Sightings February 2018
ACTION, ACTION, ACTION…
This really sums up this month’s sightings – and the fact that we have had over 200mm of rain!
After a hiatus of over 4 weeks the wild dogs have returned to our area – in abundance! Both the Plains pack (9 dogs) and the Mountains pack (28 dogs) have been seen regularly throughout the month. Memorable sightings include:
● The Plains pack stealing an impala kill from our young male leopard, only to lose it to a large male lion! Our guests witnessed the treed leopard and the lion chasing off the dogs! Three top predators at one sighting!
● The Mountain pack was found on an impala kill and after finishing it, immediately went on to kill a new born buffalo calf right in front of the vehicle, despite the mother’s best attempts to defend her youngster.
● The Mountain pack successfully hunting both impala and kudu less than 500m from the camp on the same day.
Our localized lion pride had increased dramatically in size – with 2 cubs born in December and another 5 in February (from 2 different lionesses). The 2nd mother of the youngest single cub seems to have abandoned her offspring, with the mother of 4 reluctantly taken on this 5th cub into her litter.
Almost all of our guests in February spent quality time with these youngsters, but late in the month the mother opted to move them across the floodplain and the single youngster has not been seen for 3 days – watch this space for update on whether it has survived her latest move.
Interestingly, earlier this week the mother and dominant male father killed a large male kudu close to the cubs hide and despite the female bringing the cubs downwind of the kill, they showed no interest at all in this event.
Last week, a coalition of two very large male lions moved onto the concession and we await a confrontation with the dominant male. If this goes badly, or these 2 marauders find the cubs, the lion population may become depleted. Again, we will keep you updated!
Our trio of leopards, mother and two adult cubs, seem to have split up and both progeny have successfully killed impala singlehandedly. The male lost half of his kill to wild dogs and lion as detailed above, but the female managed to drag her kill up a very thorny acacia and ate all of it over a 48 hour period – much to the delight of all our guests who witnessed her activities throughout this time.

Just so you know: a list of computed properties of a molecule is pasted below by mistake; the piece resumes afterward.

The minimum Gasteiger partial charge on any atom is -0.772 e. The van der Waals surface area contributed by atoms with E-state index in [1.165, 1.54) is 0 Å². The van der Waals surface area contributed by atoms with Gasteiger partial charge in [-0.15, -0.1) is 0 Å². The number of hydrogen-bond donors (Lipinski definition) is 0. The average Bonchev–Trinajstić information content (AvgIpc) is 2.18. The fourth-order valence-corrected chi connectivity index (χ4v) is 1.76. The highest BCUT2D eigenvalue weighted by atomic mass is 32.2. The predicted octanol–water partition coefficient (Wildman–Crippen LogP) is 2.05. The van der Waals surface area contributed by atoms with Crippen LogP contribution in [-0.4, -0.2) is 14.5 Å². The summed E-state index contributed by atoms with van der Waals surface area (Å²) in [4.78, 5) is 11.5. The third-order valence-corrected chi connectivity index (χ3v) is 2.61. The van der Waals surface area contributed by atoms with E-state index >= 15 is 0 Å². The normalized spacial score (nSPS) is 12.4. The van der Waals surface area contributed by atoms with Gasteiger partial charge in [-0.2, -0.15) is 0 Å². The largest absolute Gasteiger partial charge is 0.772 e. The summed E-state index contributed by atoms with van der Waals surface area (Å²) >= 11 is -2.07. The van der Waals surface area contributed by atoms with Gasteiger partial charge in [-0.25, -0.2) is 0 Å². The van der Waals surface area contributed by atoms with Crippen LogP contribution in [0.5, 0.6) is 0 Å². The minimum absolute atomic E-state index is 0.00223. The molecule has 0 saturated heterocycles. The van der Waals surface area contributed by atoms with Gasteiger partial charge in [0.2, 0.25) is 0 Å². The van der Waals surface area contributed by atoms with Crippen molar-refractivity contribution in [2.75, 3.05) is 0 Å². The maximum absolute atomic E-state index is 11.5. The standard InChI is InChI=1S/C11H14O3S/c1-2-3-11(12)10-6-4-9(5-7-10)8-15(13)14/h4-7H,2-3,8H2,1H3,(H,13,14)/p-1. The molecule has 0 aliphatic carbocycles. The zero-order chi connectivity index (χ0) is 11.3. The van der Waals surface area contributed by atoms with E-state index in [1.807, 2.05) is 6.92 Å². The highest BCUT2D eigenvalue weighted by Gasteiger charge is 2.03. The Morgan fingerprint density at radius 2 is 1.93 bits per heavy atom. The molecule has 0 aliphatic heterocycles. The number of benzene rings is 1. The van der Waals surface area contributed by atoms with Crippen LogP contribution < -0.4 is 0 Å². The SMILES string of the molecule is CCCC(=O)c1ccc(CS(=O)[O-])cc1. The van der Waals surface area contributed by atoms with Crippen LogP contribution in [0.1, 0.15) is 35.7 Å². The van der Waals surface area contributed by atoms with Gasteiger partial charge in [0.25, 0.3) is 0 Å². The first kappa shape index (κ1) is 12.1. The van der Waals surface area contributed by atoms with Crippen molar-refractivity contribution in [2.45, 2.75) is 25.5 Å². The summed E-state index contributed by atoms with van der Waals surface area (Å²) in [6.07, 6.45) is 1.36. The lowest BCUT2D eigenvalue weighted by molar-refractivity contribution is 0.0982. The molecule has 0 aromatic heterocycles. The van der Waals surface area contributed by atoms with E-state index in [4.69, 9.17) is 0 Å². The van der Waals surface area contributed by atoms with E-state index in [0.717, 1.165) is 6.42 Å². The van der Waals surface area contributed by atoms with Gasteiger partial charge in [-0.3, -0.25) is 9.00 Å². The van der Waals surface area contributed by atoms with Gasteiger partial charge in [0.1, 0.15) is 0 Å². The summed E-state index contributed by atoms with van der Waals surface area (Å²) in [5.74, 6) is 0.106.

From an ornithological perspective, the birdlife around camp has become even more spectacular! One keen group of birders managed to locate 168 species within a 72 hour visit with highlights being 100’s of raptors raiding termite eruptions after the rains, a full array of the magnificently coloured kingfishers and bee-eaters, an elusive Greater Painted Snipe as well a first sighting of Pririt Batis in the area. One of the top Zimbabwean birding guides who was here with American guests commented that this is the most diverse birding area that he has ever seen.
Climatically, as mentioned initially, we have had over 200mm of rain this month, with pools of water now starting to refill the channel in front of the camp. The reported floods, that promise to be even better than last years, have already started to reach the delta and a preliminary report from one of our guides in the northern corner of the concession indicated that the Gomoti River is starting to flow again. This bodes well for future wildlife activities and hopefully we will be in a position to resume mokoro and motorboat safaris in March.
Other rare and unusual sightings include Porcupine with babies, an African Wild Cat hunting in the open in middle of the day, Cheetah, Civet, Serval and overnight a hippo took up residence in the shallow pan adjacent to the Maun road!
Until next month – happy game viewing!